At Imperial College London, Professor Hugh Spikes studies the effects of friction.
• Pembroke College, Cambridge, 1965–1968
• PhD research, Department of Mechanical Engineering, Imperial College
• Tribology Trust Gold Medal
• International Award of the Society of Tribologists and Lubrication Engineers
• Mayo D. Hersey Award of the American Society of Mechanical Engineers
Dancing (mainly the Argentinian tango), some gardening (mostly under the direction of his wife), reading unsophisticated novels (often for the second time).
Prof. Hugh Spikes has authored about 250 scientific publications, spanning such topics as friction reduction mechanisms, oil additive-surface interactions, rough surface lubrication and the lubrication of machine elements. He is a Fellow of the Royal Academy of Engineering, the Institution of Mechanical Engineering and the Society of Tribologists and Lubrication Engineers (STLE).
Spikes has collaborated with SKF for almost 20 years in diverse topics related to tribology and lubrication, and he is currently research director of the SKF University Technology Center for Tribology at Imperial College London.
Professor Hugh Spikes, who holds the personal chair of Professor of Lubrication at Imperial College London, is no ivory-tower scientist, and he welcomes relationships between research and industry. “There’s always been a slight element of snobbery in the pure sciences about industrial funding,” he says, “but research in engineering, by definition, always has practical applications.” Spikes says this pragmatism is nothing new and cites Guillaume Amontons’ classic paper on friction in 1699 and Osborne Reynolds’ on lubrication in 1886.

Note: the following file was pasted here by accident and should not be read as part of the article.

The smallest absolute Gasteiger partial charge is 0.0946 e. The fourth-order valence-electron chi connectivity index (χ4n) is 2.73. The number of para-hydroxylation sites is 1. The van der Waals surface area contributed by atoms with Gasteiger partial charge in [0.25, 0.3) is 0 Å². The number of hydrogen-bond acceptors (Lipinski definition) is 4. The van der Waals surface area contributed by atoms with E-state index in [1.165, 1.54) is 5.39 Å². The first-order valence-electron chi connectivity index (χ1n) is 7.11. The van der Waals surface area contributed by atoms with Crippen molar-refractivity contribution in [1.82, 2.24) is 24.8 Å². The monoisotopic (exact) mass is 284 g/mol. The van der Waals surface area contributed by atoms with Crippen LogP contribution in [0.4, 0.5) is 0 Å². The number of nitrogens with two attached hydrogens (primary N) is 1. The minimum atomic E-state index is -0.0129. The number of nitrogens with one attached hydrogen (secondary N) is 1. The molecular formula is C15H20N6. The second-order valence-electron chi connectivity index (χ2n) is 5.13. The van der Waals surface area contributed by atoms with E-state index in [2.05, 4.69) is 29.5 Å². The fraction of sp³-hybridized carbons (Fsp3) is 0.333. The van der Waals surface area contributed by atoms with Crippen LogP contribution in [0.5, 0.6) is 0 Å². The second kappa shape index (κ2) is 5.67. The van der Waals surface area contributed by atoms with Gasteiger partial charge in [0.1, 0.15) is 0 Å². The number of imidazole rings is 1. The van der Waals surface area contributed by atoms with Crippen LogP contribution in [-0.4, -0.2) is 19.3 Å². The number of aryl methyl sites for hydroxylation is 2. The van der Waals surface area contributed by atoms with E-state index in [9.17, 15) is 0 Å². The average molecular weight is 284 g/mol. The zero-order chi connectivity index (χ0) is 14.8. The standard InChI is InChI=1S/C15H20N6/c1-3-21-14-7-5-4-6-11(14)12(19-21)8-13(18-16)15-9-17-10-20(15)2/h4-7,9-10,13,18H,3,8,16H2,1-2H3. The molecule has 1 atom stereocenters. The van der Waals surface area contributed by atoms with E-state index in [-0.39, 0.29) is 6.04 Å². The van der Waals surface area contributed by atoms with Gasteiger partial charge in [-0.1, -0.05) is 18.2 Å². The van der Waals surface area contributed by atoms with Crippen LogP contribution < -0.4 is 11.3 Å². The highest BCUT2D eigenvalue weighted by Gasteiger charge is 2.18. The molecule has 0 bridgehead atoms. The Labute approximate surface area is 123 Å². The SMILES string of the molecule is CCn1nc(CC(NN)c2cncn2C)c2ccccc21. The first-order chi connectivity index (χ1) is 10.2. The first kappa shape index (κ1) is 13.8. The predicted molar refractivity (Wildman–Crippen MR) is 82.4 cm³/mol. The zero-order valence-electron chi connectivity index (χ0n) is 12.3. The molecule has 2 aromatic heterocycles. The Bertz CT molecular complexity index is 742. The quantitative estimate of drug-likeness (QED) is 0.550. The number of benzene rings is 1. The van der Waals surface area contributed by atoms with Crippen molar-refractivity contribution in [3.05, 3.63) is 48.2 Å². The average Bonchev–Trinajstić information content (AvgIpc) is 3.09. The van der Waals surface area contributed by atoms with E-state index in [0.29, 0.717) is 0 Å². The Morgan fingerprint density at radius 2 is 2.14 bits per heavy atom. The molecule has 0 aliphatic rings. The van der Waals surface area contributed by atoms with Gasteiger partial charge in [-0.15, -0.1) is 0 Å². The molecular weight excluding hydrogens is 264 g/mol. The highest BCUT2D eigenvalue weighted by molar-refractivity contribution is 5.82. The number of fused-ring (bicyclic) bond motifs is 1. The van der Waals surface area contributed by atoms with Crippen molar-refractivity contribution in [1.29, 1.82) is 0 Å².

Accordingly, Spikes is proud of his own involvement with industrial companies. “My interests have always been in the combination of fundamental science with practical applications,” he says. “I like the more casual ambience, and I also enjoy the industrial contacts; they are highly stimulating, and the more enlightened industries have a refreshingly long-term outlook. I’m fortunate enough to be in a very trusted position with several major companies, such as British Petroleum, Nippon Oil, Shell, and SKF.”
The significance of Spikes’ contribution to the field of tribology is beyond doubt. In 2004, Spikes was awarded the Tribology Trust Gold Medal, the International Award of the Society of Tribologists and Lubrication Engineers and the Mayo D. Hersey Award of the American Society of Mechanical Engineers. Together with his research students, he has received 10 “best paper” awards from the Institution of Mechanical Engineers, the Society of Tribologists and Lubrication Engineers and the American Society of Mechanical Engineers.
The multidisciplinary nature of tribology is reflected by Spikes’ research group at Imperial College, which consists of mechanical and chemical engineers, physicists, chemists and material scientists whose research areas include hydrodynamic and elasto-hydrodynamic lubrication, lubricant chemistry, surface coating technology, contact mechanics and wear and surface fatigue. The list of applications is almost endless, ranging from micro-machines, scientific instruments and personal-care products to marine propulsion, motor vehicles, helicopters and industrial machinery.